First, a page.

On our opening day, it was clear that our hard work was going to pay off and the children were going to really enjoy school. They were totally engaged in everything that was happening and they were smiling, happy and excited. When you asked them how much they were enjoying school, they opened their arms very wide and said ‘This much!’
The parents have been hugely supportive from the start. They bring the students in on time, and we’ve had very few absences. They ask me pertinent questions and they are fully engaged in their children’s education.
There’s a common idea here in India that uneducated parents, especially if they are illiterate, don’t understand the value of education.
But it’s just not true. Every family, no matter where they come from, wants the best education possible for their children. The grandfather of one of our students, for example, went through the fine detail of the Ark website and came to our community meeting armed with questions about the way or schools work before he enrolled his granddaughter. That level of engagement works both ways, though; parents have been our best advocates, spreading the word about the school within their communities. The fact that we had hit our enrolment target by the time we opened was in no small part due to them.
Another day to day challenge is language. Our classes are being taught in both Hindi and English because we think English is the language of opportunity and will help our children find better jobs for themselves in the future. Some of our kids are the children of immigrant labourers from Tamil Nadu, meaning that they currently only speak Tamil. We are seeing the language barrier as an educational opportunity. We’re all learning. I now know that ‘veet’ is Tamil for ‘home’, and ‘tannee’ means ‘water’.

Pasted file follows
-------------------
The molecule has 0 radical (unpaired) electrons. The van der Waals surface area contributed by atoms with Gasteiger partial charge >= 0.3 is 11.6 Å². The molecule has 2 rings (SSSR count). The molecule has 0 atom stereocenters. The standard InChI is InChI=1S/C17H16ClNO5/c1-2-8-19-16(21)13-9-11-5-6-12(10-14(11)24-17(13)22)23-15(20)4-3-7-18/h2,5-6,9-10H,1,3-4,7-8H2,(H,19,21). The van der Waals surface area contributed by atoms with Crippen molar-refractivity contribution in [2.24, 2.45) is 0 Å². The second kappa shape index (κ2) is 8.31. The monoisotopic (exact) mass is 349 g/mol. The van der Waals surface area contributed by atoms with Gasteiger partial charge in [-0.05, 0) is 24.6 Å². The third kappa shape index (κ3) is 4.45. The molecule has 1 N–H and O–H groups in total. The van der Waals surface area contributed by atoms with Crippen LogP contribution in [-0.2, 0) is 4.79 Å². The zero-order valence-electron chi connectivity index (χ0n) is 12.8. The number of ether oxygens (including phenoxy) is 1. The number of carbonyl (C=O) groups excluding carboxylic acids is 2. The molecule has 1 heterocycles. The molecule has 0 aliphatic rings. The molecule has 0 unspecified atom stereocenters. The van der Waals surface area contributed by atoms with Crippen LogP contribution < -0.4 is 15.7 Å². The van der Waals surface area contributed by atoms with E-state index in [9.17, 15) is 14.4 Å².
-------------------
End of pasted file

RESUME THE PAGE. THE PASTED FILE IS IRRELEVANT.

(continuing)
As we go on, we have seen more profound issues first-hand.
Some of our children come from extremely deprived backgrounds, but they deserve a quality education, and we want to show that they can do as well as any child, if given the right opportunities and support. But there are challenges. For example, we have a few severely malnourished pupils which makes learning much more difficult for them.
That first week, I saw a child run out in the middle of class- she was used to being served food at a certain time in her last school, and if she didn’t get there in time, the food would run out and she would go hungry. I caught up to her and told her: “In this school, the food won’t run out. It will be served to you right in the classroom and you will eat there, and if you want a second or even a third helping, we’ll give it to you.” She trusted me, and looked very relieved, and went back to class. This is one school where no child will ever have to worry about this.
It’s been so rewarding during the first few weeks to watch the children walk into the school in the morning.
The first couple of days some of the children found themselves confused about which classroom they were meant to be in, a few looked a bit lost. But only a few days later I would see them march in smiling, and go straight into their own classroom. It’s clear that they are finding their place at the school and now feel comfortable here, just a few weeks after we opened.
That’s the best part of each day. At Ark’s first school in India our children are already smiling, and at the end of each afternoon, they throw kisses at you when they go home- saying: “I’ll see you back at school tomorrow!”